Definitions from Black's Law Dictionary: 2nd Edition and Ballentine's Law Dictionary as are available for each term in each dictionary.
  • Ballentine's Law Dictionary

    Animals pursued and taken by sportsmen, including wild bees and fish. Am. & Eng. Ency. See 51 S. C. 51, 38 L. R. A. 561, 28 S. E. 15.

  • Black's Law Dictionary: 2nd Edition

    1. Birds and beasts of a wild nature, obtained by fowling and hunting. Bacon, Abe, See Co.olidge v. Choate, 11 Mete. (Mass.) 79. The term is said to include (in England) hares, pheasants, partridges, grouse, heath or moor game, black game, and bustards. Brown. See 1 & 2 Wm. IV. c. 32.
    -Game-keeper. One who has the care of keeping and preserving the game on an estate, being appointed thereto by a lord of a manor.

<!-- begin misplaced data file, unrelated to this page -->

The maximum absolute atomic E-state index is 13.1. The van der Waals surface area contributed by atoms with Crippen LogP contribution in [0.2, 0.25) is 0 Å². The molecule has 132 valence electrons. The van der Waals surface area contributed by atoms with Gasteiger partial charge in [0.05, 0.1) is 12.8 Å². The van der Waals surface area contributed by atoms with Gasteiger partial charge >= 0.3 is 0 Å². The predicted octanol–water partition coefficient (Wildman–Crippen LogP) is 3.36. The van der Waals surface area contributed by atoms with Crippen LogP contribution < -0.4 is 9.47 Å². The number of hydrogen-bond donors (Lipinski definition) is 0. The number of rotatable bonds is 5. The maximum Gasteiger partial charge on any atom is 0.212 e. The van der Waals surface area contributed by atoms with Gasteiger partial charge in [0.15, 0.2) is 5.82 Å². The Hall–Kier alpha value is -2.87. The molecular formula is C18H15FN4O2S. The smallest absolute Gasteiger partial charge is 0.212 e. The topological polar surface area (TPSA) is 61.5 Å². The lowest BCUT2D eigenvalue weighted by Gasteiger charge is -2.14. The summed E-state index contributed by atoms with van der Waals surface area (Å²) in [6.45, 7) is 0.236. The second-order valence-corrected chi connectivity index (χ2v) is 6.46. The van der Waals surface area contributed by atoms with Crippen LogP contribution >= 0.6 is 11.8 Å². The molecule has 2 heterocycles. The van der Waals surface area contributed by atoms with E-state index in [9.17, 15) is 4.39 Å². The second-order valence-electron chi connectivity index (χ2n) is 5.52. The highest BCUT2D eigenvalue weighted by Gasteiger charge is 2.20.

—Game-laws. Laws passed for the preservation of game. They usually forbid the killing of specified game during certain season
    2. A sport or pastime, played with cards, dice, or other appliances or contrivancos. See Gaming.
    —Game of chance. One in which the result, as to success or failure, depends less upon the skill and experience of the player than upon purely fortuitous or accidental circumstances, incidental to the game or the manner of playing it or the device or apparatus with which it is played, but not under the control of the player. A game of skill, on the other hand, although the element of chance necessarily cannot be entirely .eliminated, is one in which success depends principally upon the superior knowledge, attention, experience, and skill of the player, whereby the elements of luck or chance in the game are overcome, improved, or turned to his advantage. People v. Lavin, 179 N. Y. 164, 7l N. B. 753, 66 Li. R. A. 601; Stearnes v. State, 21 Tex. 692; Harless v. U. S., Morris (Iowa) 172; Wortham v. State, 59 Miss. 182; State v. Gupton, 30 N. C. 271.